WASHINGTON: The Federal Communications Commission has released mobile DTV from a regulatory obstacle. The commission waived a requirement that mobile digital broadcast TV receivers include analog decoding technology.
“We consider the petitions jointly and conclude that a waiver is in the public interest because it would facilitate the introduction of television receivers with mobile DTV tuners that are designed to be used in motion,” the FCC order stated. “As a condition of the waiver, however, we require that responsible parties clearly disclose to consumers that a specific device does not have the capability to receive analog signals, and, where applicable, standard non-mobile digital signals.”
Dell, LG Electronics and Hauppauge filed petitions to waive the analog-tuner requirement, which originated from a 1962 law ensuring all TVs had UHF reception. The so-called “All Channel Receiver Act” directed that all TV sets had to be able to tune in all frequencies allocated for television broadcasting. It was amended in 2002 to accommodate the digital TV transition, which concluded last June. The analog tuner requirement remained in place, however, because low-power TV stations and translators continue to broadcast in analog.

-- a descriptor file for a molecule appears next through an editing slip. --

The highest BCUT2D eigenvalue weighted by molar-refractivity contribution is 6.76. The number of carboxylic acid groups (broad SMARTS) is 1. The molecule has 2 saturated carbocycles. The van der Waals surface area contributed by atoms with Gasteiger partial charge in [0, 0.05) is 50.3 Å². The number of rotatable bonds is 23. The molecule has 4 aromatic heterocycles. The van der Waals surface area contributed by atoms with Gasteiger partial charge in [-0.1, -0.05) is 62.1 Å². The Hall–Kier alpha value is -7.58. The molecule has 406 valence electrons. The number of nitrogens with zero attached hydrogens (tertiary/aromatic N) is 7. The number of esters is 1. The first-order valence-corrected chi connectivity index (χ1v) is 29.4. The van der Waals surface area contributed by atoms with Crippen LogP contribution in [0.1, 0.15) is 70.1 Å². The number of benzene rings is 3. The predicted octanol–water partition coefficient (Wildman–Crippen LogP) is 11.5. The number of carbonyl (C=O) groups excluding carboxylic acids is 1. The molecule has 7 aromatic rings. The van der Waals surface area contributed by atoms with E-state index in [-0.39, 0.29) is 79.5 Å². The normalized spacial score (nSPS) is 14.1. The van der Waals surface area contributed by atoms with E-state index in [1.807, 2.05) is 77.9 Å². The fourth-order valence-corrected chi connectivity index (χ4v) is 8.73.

The mobile DTV standard, ATSC M/H or A/153, was adopted last October, just two-and-a-half years into development as broadcasters raced to get into the mobile video market. Handheld viewing devices debuted at the Consumer Electronics Show in January, but it wasn’t until May that the analog-tuner requirement came into question.
LG, Dell and Hauppauge said analog tuners were “inappropriate and unnecessary” for mobile DTV receivers. They said the mandate was a “burdensome obligation that would actually diminish the value of these devices to consumers.”LG said including an analog tuner would mean splitting the input from the reception antenna, diminishing the signal strength by 3 dB and in turn, reducing the overall reception area.
Only devices dedicated to A/153 reception are covered by the waiver.
-- Deborah D. McAdams
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